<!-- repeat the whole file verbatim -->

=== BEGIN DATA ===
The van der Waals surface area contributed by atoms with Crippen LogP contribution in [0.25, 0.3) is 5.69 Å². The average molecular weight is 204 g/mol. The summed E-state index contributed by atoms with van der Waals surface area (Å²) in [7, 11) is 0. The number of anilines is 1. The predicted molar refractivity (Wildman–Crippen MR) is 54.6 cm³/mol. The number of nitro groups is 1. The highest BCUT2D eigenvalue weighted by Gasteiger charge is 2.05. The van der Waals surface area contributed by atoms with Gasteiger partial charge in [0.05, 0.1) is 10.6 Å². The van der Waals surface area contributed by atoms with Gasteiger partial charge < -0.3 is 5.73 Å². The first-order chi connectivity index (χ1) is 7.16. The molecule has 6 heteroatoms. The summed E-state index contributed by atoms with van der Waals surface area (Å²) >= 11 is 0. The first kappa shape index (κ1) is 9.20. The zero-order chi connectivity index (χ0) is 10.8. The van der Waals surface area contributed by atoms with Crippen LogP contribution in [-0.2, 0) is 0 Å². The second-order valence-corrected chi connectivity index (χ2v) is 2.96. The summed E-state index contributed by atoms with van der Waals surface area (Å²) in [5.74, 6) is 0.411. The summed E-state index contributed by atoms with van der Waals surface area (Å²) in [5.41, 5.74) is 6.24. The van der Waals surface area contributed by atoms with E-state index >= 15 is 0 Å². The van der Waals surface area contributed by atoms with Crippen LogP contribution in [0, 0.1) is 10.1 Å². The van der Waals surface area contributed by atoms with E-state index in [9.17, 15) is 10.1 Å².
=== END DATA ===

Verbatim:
The van der Waals surface area contributed by atoms with Crippen LogP contribution in [0.25, 0.3) is 5.69 Å². The average molecular weight is 204 g/mol. The summed E-state index contributed by atoms with van der Waals surface area (Å²) in [7, 11) is 0. The number of anilines is 1. The predicted molar refractivity (Wildman–Crippen MR) is 54.6 cm³/mol. The number of nitro groups is 1. The highest BCUT2D eigenvalue weighted by Gasteiger charge is 2.05. The van der Waals surface area contributed by atoms with Gasteiger partial charge in [0.05, 0.1) is 10.6 Å². The van der Waals surface area contributed by atoms with Gasteiger partial charge < -0.3 is 5.73 Å². The first-order chi connectivity index (χ1) is 7.16. The molecule has 6 heteroatoms. The summed E-state index contributed by atoms with van der Waals surface area (Å²) >= 11 is 0. The first kappa shape index (κ1) is 9.20. The zero-order chi connectivity index (χ0) is 10.8. The van der Waals surface area contributed by atoms with Crippen LogP contribution in [-0.2, 0) is 0 Å². The second-order valence-corrected chi connectivity index (χ2v) is 2.96. The summed E-state index contributed by atoms with van der Waals surface area (Å²) in [5.74, 6) is 0.411. The summed E-state index contributed by atoms with van der Waals surface area (Å²) in [5.41, 5.74) is 6.24. The van der Waals surface area contributed by atoms with E-state index >= 15 is 0 Å². The van der Waals surface area contributed by atoms with Crippen LogP contribution in [0, 0.1) is 10.1 Å². The van der Waals surface area contributed by atoms with E-state index in [9.17, 15) is 10.1 Å².